From January-June we alternate between doing comprehension as a whole and taking an assessment. For example:
Week 1: Whole group comprehension
Week 2: Comprehension assessment
Week 3: Whole group comprehension
Week 4: Comprehension assessment

There is a fiction and non-fiction assessment in each January-June pack. I use the results of the assessment to determine areas of weakness as a whole and individually. I then use that data to drive instruction for the following weeks whole group comprehension lesson, intervention groups, guided reading groups, and more. 


Each pack also includes fiction and non-fiction comprehension homework for the month. I create weekly homework packets, so I have included enough homework to provide one comprehension passage with questions and a writing prompt, per week.

The homework sheets have a reading passage, followed by three multiple choice questions. There is also an opportunity for students to find their sight words within the passage.  Additionally, there are three differentiated writing passages to coincide with each comprehension sheet.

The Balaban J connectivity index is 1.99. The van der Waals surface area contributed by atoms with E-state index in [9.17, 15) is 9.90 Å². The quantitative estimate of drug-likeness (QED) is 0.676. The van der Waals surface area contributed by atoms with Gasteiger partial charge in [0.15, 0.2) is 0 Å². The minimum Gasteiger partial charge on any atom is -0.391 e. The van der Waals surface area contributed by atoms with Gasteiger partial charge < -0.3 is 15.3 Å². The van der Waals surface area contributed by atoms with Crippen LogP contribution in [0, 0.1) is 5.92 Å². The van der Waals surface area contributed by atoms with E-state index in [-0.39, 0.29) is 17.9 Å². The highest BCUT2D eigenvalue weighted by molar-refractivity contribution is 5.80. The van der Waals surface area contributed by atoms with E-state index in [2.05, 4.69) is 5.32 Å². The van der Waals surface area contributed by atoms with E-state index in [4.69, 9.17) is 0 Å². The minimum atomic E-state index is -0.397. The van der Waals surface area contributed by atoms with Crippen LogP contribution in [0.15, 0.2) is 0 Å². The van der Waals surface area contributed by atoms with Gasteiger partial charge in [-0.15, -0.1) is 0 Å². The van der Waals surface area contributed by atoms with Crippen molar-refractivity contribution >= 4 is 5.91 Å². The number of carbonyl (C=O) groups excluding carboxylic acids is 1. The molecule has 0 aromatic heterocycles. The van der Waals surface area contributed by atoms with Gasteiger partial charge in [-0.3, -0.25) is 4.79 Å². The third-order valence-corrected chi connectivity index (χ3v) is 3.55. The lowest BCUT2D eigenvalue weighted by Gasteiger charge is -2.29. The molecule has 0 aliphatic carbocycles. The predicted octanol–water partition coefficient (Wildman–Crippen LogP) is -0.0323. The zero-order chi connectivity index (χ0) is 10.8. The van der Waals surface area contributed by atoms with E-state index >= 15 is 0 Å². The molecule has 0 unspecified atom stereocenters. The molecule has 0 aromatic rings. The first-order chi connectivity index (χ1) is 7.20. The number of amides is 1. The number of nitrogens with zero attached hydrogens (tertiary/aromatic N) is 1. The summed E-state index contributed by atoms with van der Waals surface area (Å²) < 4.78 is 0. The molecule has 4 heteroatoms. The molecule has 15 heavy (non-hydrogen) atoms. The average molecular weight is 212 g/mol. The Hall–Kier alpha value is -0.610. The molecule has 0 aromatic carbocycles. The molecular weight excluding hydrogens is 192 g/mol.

Option 1: Traceable sentence starter to help steer students in the right direction. There is a large box for an illustration and enough space for 1 sentence.
Option 2: No sentence starter. There is a large box for an illustration and enough space for 1 sentence.
Option 3: No sentence starter. There is a smaller box for an illustration and multiple lines for 2 or more sentences.